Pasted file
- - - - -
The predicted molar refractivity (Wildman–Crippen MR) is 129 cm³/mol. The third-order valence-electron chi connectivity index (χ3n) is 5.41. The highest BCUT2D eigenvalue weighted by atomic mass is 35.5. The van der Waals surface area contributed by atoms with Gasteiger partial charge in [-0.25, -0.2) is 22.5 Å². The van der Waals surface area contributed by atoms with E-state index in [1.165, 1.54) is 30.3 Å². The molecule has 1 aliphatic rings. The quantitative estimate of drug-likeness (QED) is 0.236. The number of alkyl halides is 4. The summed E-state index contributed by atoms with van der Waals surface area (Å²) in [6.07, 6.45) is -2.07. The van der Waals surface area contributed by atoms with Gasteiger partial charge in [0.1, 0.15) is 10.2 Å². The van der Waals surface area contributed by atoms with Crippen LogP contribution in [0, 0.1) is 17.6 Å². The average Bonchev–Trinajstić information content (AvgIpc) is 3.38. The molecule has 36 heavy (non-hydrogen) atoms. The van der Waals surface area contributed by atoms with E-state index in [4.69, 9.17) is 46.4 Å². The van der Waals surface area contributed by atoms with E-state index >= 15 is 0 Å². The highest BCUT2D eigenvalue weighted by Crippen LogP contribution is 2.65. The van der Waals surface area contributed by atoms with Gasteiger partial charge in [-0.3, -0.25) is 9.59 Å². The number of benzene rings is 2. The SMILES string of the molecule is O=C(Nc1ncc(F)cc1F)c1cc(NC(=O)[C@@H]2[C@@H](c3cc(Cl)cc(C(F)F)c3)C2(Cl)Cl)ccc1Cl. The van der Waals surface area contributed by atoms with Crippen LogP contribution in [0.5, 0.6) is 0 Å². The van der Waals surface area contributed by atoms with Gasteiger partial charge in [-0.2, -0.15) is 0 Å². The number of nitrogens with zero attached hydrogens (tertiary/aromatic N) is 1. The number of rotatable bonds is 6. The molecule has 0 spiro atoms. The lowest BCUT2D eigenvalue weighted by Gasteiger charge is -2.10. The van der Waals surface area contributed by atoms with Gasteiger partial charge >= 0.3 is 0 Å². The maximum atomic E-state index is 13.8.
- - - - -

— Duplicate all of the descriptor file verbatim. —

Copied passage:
The predicted molar refractivity (Wildman–Crippen MR) is 129 cm³/mol. The third-order valence-electron chi connectivity index (χ3n) is 5.41. The highest BCUT2D eigenvalue weighted by atomic mass is 35.5. The van der Waals surface area contributed by atoms with Gasteiger partial charge in [-0.25, -0.2) is 22.5 Å². The van der Waals surface area contributed by atoms with E-state index in [1.165, 1.54) is 30.3 Å². The molecule has 1 aliphatic rings. The quantitative estimate of drug-likeness (QED) is 0.236. The number of alkyl halides is 4. The summed E-state index contributed by atoms with van der Waals surface area (Å²) in [6.07, 6.45) is -2.07. The van der Waals surface area contributed by atoms with Gasteiger partial charge in [0.1, 0.15) is 10.2 Å². The van der Waals surface area contributed by atoms with Crippen LogP contribution in [0, 0.1) is 17.6 Å². The average Bonchev–Trinajstić information content (AvgIpc) is 3.38. The molecule has 36 heavy (non-hydrogen) atoms. The van der Waals surface area contributed by atoms with E-state index in [4.69, 9.17) is 46.4 Å². The van der Waals surface area contributed by atoms with E-state index >= 15 is 0 Å². The highest BCUT2D eigenvalue weighted by Crippen LogP contribution is 2.65. The van der Waals surface area contributed by atoms with Gasteiger partial charge in [-0.3, -0.25) is 9.59 Å². The number of benzene rings is 2. The SMILES string of the molecule is O=C(Nc1ncc(F)cc1F)c1cc(NC(=O)[C@@H]2[C@@H](c3cc(Cl)cc(C(F)F)c3)C2(Cl)Cl)ccc1Cl. The van der Waals surface area contributed by atoms with Crippen LogP contribution in [0.5, 0.6) is 0 Å². The van der Waals surface area contributed by atoms with Gasteiger partial charge in [-0.2, -0.15) is 0 Å². The number of nitrogens with zero attached hydrogens (tertiary/aromatic N) is 1. The number of rotatable bonds is 6. The molecule has 0 spiro atoms. The lowest BCUT2D eigenvalue weighted by Gasteiger charge is -2.10. The van der Waals surface area contributed by atoms with Gasteiger partial charge >= 0.3 is 0 Å². The maximum atomic E-state index is 13.8.